Rau J, Knackmuss HJ, Stolz A (2002) Effects of different quinoid redox mediators on the anaerobic reduction of azo dyes by bacteria. Environ Sci Technol 36:1497–1504CrossRefGoogle Scholar
  46. 46.
    Rau J, Maris B, Kinget R et al (2002) Enhanced anaerobic degradation of polymeric azo compounds by Escherichia coli in the presence of low-molecular-weight redox mediators. J Pharm Pharmacol 54:1471–1479CrossRefGoogle Scholar
  47. 47.
    Dubin P, Wright KL (1975) Reduction of azo food dyes in cultures of Proteus vulgaris. Xenobiotica 5:563–571CrossRefGoogle Scholar
  48. 48.
    Nigam P, Banat IM, Singh D (1996) Microbial process for the decolorization of textile effluent containing azo diazo and reactive dyes. Process Biochem 31:435–442CrossRefGoogle Scholar
  49. 49.
    Tan NCG, Prenafeta-Boldu FX, Opsteeg JL et al (1999) Biodegradation of azo dyes in cocultures of anaerobic granular sludge with aerobic aromatic amine degrading enrichment cultures. Appl Microbiol Biotechnol 51:865–871CrossRefGoogle Scholar
  50. 50.
    Pearce CI, Christie R, Boothman C et al (2006) Reactive azo dye reduction by Shewanella Strain J18 143. Biotechnol Bioeng 95:692–703CrossRefGoogle Scholar
  51. 51.
    O’Neill C, Lopez A, Esteves S et al (2000) Azo-dye degradation in an anaerobic–aerobic treatment system operating on simulated textile effluent. Appl Microbiol Biotechnol 53(2):249–254CrossRefGoogle Scholar
  52. 52.
    Cruz A, Buitron G (2001) Biodegradation of disperse blue 79 using sequenced anaerobic/aerobic biofilters. Water Sci Technol 44(4):159–166Google Scholar
  53. 53.
    Luangdilok W, Paswad T (2000) Effect of chemical structures of reactive dyes on color removal by an anaerobic–aerobic process. Water Sci Technol 42(3–4):377–382Google Scholar
  54. 54.
    Libra JA, Borchert M, Vigelahn L (2004) Two stage biological treatment of a diazo reactive textile dye and the fate of the dye metabolites. Chemosphere 56(2):167–180CrossRefGoogle Scholar
  55. 55.
    Heider J, Fuchs G (1997) Anaerobic metabolism of aromatic compounds. Eur J Biochem 243:577–596CrossRefGoogle Scholar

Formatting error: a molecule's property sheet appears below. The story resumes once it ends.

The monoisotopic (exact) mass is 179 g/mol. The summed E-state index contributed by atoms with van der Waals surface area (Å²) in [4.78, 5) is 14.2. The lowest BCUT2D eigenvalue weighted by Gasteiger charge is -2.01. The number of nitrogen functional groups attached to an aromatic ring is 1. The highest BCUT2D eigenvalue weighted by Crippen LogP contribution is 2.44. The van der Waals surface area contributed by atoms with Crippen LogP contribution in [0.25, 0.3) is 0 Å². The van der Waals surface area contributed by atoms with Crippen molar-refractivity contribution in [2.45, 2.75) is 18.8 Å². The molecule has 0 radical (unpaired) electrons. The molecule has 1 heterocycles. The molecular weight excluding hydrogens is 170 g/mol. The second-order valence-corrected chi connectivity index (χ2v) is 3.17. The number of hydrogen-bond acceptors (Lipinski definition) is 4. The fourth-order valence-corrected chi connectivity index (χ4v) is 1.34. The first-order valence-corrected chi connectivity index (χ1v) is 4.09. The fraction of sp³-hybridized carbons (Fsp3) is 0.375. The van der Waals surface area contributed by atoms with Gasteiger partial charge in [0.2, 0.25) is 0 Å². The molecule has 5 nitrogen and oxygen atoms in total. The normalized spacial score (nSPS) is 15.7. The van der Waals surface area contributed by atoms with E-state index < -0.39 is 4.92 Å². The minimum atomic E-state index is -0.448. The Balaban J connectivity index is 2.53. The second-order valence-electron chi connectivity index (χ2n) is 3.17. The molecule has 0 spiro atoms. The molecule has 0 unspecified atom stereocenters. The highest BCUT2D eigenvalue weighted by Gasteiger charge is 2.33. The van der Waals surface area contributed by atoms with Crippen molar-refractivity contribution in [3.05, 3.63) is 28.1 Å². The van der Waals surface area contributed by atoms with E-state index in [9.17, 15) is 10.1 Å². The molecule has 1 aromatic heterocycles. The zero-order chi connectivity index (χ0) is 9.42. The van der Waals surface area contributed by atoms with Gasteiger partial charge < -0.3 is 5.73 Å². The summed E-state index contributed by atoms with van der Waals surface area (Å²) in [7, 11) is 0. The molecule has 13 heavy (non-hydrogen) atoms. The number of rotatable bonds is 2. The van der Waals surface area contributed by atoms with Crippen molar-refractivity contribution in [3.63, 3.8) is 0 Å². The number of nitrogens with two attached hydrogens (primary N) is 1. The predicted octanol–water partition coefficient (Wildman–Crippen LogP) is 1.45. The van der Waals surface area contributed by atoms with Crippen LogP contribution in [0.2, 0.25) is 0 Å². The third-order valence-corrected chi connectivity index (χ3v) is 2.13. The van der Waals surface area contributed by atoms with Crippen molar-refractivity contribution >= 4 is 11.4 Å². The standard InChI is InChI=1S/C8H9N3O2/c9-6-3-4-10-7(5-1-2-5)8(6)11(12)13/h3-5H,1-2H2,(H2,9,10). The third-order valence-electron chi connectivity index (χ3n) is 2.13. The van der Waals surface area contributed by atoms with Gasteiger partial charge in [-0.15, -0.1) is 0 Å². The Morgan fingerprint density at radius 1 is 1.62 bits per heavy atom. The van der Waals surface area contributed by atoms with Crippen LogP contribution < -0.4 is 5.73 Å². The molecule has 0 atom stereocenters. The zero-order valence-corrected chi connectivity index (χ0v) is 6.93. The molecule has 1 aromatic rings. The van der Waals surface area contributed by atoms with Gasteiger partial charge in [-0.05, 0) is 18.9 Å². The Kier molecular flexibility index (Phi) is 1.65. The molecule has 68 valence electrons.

56. 56.
    Kuhn EP, Suflita JM (1989) Anaerobic biodegradation of nitrogen-substituted and sulfonated benzene aquifer contaminants. Hazard Waste Hazard Mater 6(2):121–134Google Scholar
  57. 57.
    Griebler C, Safinowski M, Vieth A et al (2004) Combined application of stable carbon isotope analysis and specific metabolites determination for assessing in situ degradation of aromatic hydrocarbons in a tar oilcontaminated aquifer. Environ Sci Technol 38:617–631CrossRefGoogle Scholar
  58. 58.
    Nachiyar CV, Rajkumar GS (2004) Mechanism of navitan fast blue S5R degradation by pseudomonas aeruginosa. Chemosphere 57:165–169CrossRefGoogle Scholar
  59. 59.
    Wittch RM, Rast HG, Knackmuss HJ (1988) Degradation of naphthalene-2, 6 and naphthalene-1, 6-disulfonic acid by a Moraxella sp. Appl Environ Microbiol 54:1842–1847Google Scholar
  60. 60.
    Rozgaj R, Glancer SM (1992) Total degradation of 6-amnionaphthalene 2-sulfonic acid by a mixed culture consisting of different bacterial genera. FEMS Microbiol Ecol 86:229–236CrossRefGoogle Scholar
  61. 61.
    Tan NCG, van Leeuwen A, van Voorthuizen EM et al (2005) Fate and biodegradability of sulfonated aromatic amines. Biodegradation 16:527–537CrossRefGoogle Scholar
  62. 62.
    Kalyuzhnyi S, Sklyar V (2000) Biomineralisation of azo dyes and their breakdown products in anaerobic–aerobic hybrid and UASB reactors. Water Sci Technol 41(12):23–30Google Scholar
  63. 63.
    O’Neill C, Hawkes FR, Hawkes DW et al (2000) Anaerobic–aerobic biotreatment of simulated textile effluent containing varied ratios of starch and azo dye. Water Res 34(8):2355–2361CrossRefGoogle Scholar
  64. 64.
    Tan NCG (2001) Integrated and sequential anaerobic/aerobic biodegradation of azo dyes. PhD Thesis agrotechnology and food sciences sub-department of environmental technology. Wageningen University, Wageningen, The NetherlandsGoogle Scholar
  65. 65.
    O’Neill C, Hawkes FR, Esteves SRR et al (1999) Anaerobic and aerobic treatment of a simulated textile effluent. J Chem Technol Biotechnol 74:993–999CrossRefGoogle Scholar
  66. 66.
    Altenschmidt U, Oswald B, Steiner E et al (1993) New aerobic benzoate oxidation pathway via benzoyl-coenzyme A and a 3-hydroxybenzoyl-coenzyme A in a denitrifying Pseudomonas sp. J Bacteriol 175:4851–4858Google Scholar
  67. 67.
    Çinar Ö (2002) Factors influencing biodegradation of benzoate by denitrifying bacterial enrichment cultures. PhD Dissertation Clemson University, Clemson SCGoogle Scholar
  68. 68.
    Wang CL, You SL, Wang SL (2006) Purification and characterization of a novel catechol 1, 2-dioxygenase from Pseudomonas aeruginosa with benzoic acid as a carbon source. Process Biochem 41:1594–1601CrossRefGoogle Scholar
  69. 69.
    Çinar Ö, Deniz T, Grady CPL Jr (2003) Effect of oxygen on the stability and inducibility of biodegradative capability for benzoate. Water Sci Technol 48:247–254Google Scholar
  70. 70.
    Viliesid F, Lilly MD (1992) Influence of dissolved oxygen tension on the synthesis of catechol 1, 2-dioxygenase by Pseudomonas putida. Enzyme Microb Technol 14:561–565CrossRefGoogle Scholar

Copyright information

© Springer-Verlag Berlin Heidelberg 2010

Authors and Affiliations

  1. 1.Department of Environmental Engineering, Faculty of Engineering and ArchitectureKahramanmaraş Sütçü Imam UniversityKahramanmaraşTurkey
  2. 2.Department of Environmental EngineeringSuleyman Demirel UniversityIspartaTurkey

Personalised recommendations